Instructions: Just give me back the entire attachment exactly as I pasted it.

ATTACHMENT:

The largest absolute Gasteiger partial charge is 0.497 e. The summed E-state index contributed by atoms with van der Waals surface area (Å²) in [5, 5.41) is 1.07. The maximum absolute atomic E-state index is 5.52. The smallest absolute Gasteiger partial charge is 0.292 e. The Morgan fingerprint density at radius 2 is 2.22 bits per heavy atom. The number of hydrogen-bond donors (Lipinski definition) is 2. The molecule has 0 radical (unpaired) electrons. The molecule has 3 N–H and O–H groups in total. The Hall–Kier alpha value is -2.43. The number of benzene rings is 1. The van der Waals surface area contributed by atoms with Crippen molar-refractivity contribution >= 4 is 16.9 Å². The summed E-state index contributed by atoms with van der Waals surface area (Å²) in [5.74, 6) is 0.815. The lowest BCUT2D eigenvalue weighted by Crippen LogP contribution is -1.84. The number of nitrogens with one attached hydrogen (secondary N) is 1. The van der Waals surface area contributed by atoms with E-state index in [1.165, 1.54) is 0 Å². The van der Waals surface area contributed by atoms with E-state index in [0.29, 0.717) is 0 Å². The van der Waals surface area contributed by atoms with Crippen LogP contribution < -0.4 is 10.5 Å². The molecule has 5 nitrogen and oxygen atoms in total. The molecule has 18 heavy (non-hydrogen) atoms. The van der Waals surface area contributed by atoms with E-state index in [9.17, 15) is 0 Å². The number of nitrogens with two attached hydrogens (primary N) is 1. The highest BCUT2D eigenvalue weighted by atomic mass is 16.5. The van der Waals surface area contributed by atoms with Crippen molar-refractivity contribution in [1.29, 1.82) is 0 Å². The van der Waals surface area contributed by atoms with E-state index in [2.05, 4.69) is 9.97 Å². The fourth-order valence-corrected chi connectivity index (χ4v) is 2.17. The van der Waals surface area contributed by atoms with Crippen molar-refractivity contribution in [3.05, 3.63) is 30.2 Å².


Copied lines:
The largest absolute Gasteiger partial charge is 0.497 e. The summed E-state index contributed by atoms with van der Waals surface area (Å²) in [5, 5.41) is 1.07. The maximum absolute atomic E-state index is 5.52. The smallest absolute Gasteiger partial charge is 0.292 e. The Morgan fingerprint density at radius 2 is 2.22 bits per heavy atom. The number of hydrogen-bond donors (Lipinski definition) is 2. The molecule has 0 radical (unpaired) electrons. The molecule has 3 N–H and O–H groups in total. The Hall–Kier alpha value is -2.43. The number of benzene rings is 1. The van der Waals surface area contributed by atoms with Crippen molar-refractivity contribution >= 4 is 16.9 Å². The summed E-state index contributed by atoms with van der Waals surface area (Å²) in [5.74, 6) is 0.815. The lowest BCUT2D eigenvalue weighted by Crippen LogP contribution is -1.84. The number of nitrogens with one attached hydrogen (secondary N) is 1. The van der Waals surface area contributed by atoms with E-state index in [1.165, 1.54) is 0 Å². The van der Waals surface area contributed by atoms with E-state index in [0.29, 0.717) is 0 Å². The van der Waals surface area contributed by atoms with Crippen LogP contribution < -0.4 is 10.5 Å². The molecule has 5 nitrogen and oxygen atoms in total. The molecule has 18 heavy (non-hydrogen) atoms. The van der Waals surface area contributed by atoms with E-state index in [9.17, 15) is 0 Å². The number of nitrogens with two attached hydrogens (primary N) is 1. The highest BCUT2D eigenvalue weighted by atomic mass is 16.5. The van der Waals surface area contributed by atoms with Crippen molar-refractivity contribution in [1.29, 1.82) is 0 Å². The van der Waals surface area contributed by atoms with E-state index in [2.05, 4.69) is 9.97 Å². The fourth-order valence-corrected chi connectivity index (χ4v) is 2.17. The van der Waals surface area contributed by atoms with Crippen molar-refractivity contribution in [3.05, 3.63) is 30.2 Å².